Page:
AT&T is warning mobile customers of a data breach that leaked birth dates and Social Security numbers.
Employees of one of the telco’s contractors, since terminated, were responsible for the breach, AT&T said in a letter to the California Attorney General. They were apparently looking to generate codes that unlock devices.
“AT&T’s commitment to customer privacy and data security are top priorities, and we take those commitments very seriously,” the company said in the letter. “We recently determined that employees of one of our service providers violated our strict privacy and security guidelines by accessing your account without authorization between April 9 and April 21, 2014, and, while doing so, would have been able to view your social security number and possibly your date of birth.”
It added, “AT&T believes the employees accessed your account as part of an effort to request codes from AT&T that are used to unlock AT&T mobile phones in the secondary mobile phone market so that those devices can then be activated with other telecommunications providers.”
No financial data was breached, apparently, and he telco didn't say how many customers are affected. But the incident points out a big security oversight on the part of the carrier, experts said. Privileged partners are in a gray-area between insiders and outsiders. Security enforcement, network access, IAM entitlements and auditing must account for these shades of gray.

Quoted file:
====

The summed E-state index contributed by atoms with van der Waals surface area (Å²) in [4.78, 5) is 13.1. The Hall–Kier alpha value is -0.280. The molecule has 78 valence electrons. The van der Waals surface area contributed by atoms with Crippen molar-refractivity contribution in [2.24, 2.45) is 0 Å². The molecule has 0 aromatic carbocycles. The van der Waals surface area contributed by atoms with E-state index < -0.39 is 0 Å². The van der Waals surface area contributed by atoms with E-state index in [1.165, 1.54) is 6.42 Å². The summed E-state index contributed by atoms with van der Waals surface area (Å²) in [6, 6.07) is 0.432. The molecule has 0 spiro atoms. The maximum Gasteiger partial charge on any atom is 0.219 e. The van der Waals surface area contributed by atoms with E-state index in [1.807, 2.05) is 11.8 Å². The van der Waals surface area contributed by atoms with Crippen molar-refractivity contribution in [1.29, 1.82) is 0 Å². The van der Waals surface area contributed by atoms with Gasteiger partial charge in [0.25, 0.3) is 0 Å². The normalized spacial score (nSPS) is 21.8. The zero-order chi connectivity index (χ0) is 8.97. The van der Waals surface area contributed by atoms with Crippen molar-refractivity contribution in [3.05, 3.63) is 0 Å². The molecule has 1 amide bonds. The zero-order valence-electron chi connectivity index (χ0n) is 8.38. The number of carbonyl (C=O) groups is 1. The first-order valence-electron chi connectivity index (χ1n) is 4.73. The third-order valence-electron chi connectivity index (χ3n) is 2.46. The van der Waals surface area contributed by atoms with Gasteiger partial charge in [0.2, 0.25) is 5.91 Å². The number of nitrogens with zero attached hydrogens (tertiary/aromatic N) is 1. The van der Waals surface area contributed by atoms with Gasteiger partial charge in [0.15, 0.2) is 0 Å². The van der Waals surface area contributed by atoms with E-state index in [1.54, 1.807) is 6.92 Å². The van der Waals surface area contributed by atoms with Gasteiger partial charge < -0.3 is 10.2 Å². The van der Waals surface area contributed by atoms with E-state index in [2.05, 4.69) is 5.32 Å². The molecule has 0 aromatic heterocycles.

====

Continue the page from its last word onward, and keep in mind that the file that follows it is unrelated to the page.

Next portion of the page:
“Security will always break at the weakest link. Once again we see companies failing to understand the risks that come along with third-party access and facing a crisis that may have been prevented by proactively seeking out or understanding potential attack paths,” said Alberto Solino, technical program manager at Core Security, in an email. “You can’t make assumptions when it comes to security. You have to find these attack paths and validate them before someone else does or your business and most critical assets will always be at risk."
Given the complexity of modern enterprise networks and the prevalence of third parties who have access, companies should run a complete analysis of the network and an automated comparison of the running network to the intended network security architecture.
“While their statement makes it clear that the vendor did not follow protocol, it also underscores the need for multilayered defenses, including defense against vendors and partners that use entry methods other than standard Internet access,” said Steve Hultquist, CIO and vice president of customer success at RedSeal Networks, in a comment. “Vendors and partners often use extranet connections to share information. Given the focus on Internet attacks, these more subtle access points can seem less important. Without automation providing a complete picture of the potential attack paths from end-to-end, an enterprise is open to attack from sources they have not even considered as a threat.”
AT&T said that it is offering affected customers a year of free credit monitoring and is recommending that people change the passcodes on their accounts as a precaution.